A new study shows that the way children behave before they turn 5 years old may predict their alcohol use as teenagers.
There are few studies that chart developmental pathways from early childhood to adolescent alcohol-related outcomes, but an international research team, led by Danielle Dick, Ph.D., associate professor in the Department of Psychiatry in the Virginia Commonwealth University School of Medicine, evaluated the impact of childhood temperament on later alcohol use and problems.
Most risk and protective factors for alcohol have roots in early childhood. An individual enters adolescence with personality characteristics and life experiences that have accumulated during the first decade of life. An evaluation by the research team of measures of temperament from children 6 months through 5 years of age has found that childhood temperament prior to age 5 predicts adolescent alcohol use at age 15.5 years, even after controlling for socio-demographic factors and parental alcohol problems.
“Most scientists who study alcohol use start studying people in adolescence, since that is when alcohol use is usually first initiated/experimented with,” said Dick, a faculty member in the Virginia Institute for Psychiatric and Behavioral Genetics at VCU and lead author of the study. “But people don’t enter adolescence as blank slates; they have a history of life experiences that they bring with them, dating back to early childhood. This is one of the most comprehensive attempts to understand very early childhood predictors of adolescent alcohol use in a large epidemiological cohort.”
Dick and her colleagues used data from the Avon Longitudinal Study of Parents and Children (ALSPAC), a large epidemiological sample of pregnant women with delivery dates between April 1991 and December 1992. The children (6,504 boys, 6,143 girls) were followed longitudinally. Temperamental characteristics were assessed at six time points from 6 to 69 months of age. Alcohol use and problems were assessed at age 15.5 years.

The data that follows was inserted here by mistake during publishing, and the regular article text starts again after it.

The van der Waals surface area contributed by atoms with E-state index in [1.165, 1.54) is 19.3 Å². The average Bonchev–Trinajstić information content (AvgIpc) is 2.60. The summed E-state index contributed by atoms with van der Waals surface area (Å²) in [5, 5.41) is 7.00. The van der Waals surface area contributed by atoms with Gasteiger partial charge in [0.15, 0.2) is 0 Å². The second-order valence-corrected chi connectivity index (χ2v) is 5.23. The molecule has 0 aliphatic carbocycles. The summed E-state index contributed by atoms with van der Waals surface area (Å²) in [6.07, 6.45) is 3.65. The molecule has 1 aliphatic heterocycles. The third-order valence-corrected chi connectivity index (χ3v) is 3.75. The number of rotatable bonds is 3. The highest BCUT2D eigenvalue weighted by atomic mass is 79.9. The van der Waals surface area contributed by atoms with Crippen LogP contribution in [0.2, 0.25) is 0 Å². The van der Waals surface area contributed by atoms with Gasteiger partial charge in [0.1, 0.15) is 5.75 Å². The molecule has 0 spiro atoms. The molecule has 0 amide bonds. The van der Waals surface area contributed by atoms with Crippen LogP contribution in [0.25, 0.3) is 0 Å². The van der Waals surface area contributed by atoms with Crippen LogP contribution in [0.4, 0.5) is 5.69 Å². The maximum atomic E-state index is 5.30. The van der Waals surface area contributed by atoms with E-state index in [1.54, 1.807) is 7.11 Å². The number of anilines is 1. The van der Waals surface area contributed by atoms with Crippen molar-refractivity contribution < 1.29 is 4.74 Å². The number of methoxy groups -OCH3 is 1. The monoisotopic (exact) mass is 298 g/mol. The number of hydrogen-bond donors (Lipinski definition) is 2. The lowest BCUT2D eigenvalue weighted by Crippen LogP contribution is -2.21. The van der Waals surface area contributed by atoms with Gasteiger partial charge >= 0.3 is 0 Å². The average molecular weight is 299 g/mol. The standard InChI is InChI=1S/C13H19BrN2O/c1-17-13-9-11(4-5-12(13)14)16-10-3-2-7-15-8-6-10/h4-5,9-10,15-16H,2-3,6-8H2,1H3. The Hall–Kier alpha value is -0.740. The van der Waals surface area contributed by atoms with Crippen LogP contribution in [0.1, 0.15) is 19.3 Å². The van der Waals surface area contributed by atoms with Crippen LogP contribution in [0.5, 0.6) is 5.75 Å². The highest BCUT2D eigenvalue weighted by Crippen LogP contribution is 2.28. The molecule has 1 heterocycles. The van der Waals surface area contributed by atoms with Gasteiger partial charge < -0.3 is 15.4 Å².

“Some of the most interesting findings to emerge from this study are that: one, we can identify childhood temperamental styles that emerge prior to age 5 that predict alcohol use and problems in mid-adolescence,” said Dick. “Two, the early childhood temperamental styles that predict alcohol use are very different and largely uncorrelated – that both kids who show consistent emotional and behavioral problems early on are at elevated risk and kids who are consistently sociable at a very early age are also at risk. This indicates very different pathways to alcohol involvement/patterns, that emerge early on, which has important implications for prevention efforts.”
The team found that the association between sociability and alcohol use was more significant than the association between emotional and conduct difficulties and alcohol use.
“This underscores the fact that drinking during adolescence is largely a social phenomenon,” Dick said. “However, this doesn’t mean it’s less problematic; we know from other studies that most adolescent drinking is high risk – for example, binge drinking – and can lead to numerous negative consequences.”
Dick noted the importance of searching for what may lead to adolescent drinking when trying to understand the development of patterns of alcohol use, such as predictors that emerge very early in life.
“All things considered, it’s not just ‘problem kids’ who get involved in alcohol use. It’s also the highly sociable kids as well,” said Dick. “Parents should be aware of this.”
Results from the study will be published in the December 2013 issue of Alcoholism: Clinical & Experimental Research and are currently available at Early View.
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